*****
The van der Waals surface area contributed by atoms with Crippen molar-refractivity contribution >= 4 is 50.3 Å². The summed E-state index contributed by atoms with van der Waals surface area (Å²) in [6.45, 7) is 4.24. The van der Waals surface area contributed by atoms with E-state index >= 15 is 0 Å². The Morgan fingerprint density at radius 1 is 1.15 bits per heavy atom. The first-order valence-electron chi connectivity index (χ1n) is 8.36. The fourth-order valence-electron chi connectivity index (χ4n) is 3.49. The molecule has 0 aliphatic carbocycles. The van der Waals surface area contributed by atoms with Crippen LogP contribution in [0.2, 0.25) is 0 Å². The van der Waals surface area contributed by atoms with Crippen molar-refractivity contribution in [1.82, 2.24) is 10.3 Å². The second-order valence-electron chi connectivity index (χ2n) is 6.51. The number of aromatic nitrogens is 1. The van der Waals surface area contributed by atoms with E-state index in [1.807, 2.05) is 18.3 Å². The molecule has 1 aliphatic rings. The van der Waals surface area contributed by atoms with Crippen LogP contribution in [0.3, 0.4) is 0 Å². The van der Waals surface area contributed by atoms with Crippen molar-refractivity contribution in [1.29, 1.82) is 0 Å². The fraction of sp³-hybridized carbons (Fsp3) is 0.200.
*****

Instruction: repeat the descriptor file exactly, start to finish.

The van der Waals surface area contributed by atoms with Crippen molar-refractivity contribution >= 4 is 50.3 Å². The summed E-state index contributed by atoms with van der Waals surface area (Å²) in [6.45, 7) is 4.24. The van der Waals surface area contributed by atoms with E-state index >= 15 is 0 Å². The Morgan fingerprint density at radius 1 is 1.15 bits per heavy atom. The first-order valence-electron chi connectivity index (χ1n) is 8.36. The fourth-order valence-electron chi connectivity index (χ4n) is 3.49. The molecule has 0 aliphatic carbocycles. The van der Waals surface area contributed by atoms with Crippen LogP contribution in [0.2, 0.25) is 0 Å². The van der Waals surface area contributed by atoms with Crippen molar-refractivity contribution in [1.82, 2.24) is 10.3 Å². The second-order valence-electron chi connectivity index (χ2n) is 6.51. The number of aromatic nitrogens is 1. The van der Waals surface area contributed by atoms with E-state index in [1.807, 2.05) is 18.3 Å². The molecule has 1 aliphatic rings. The van der Waals surface area contributed by atoms with Crippen LogP contribution in [0.3, 0.4) is 0 Å². The van der Waals surface area contributed by atoms with Crippen molar-refractivity contribution in [1.29, 1.82) is 0 Å². The fraction of sp³-hybridized carbons (Fsp3) is 0.200.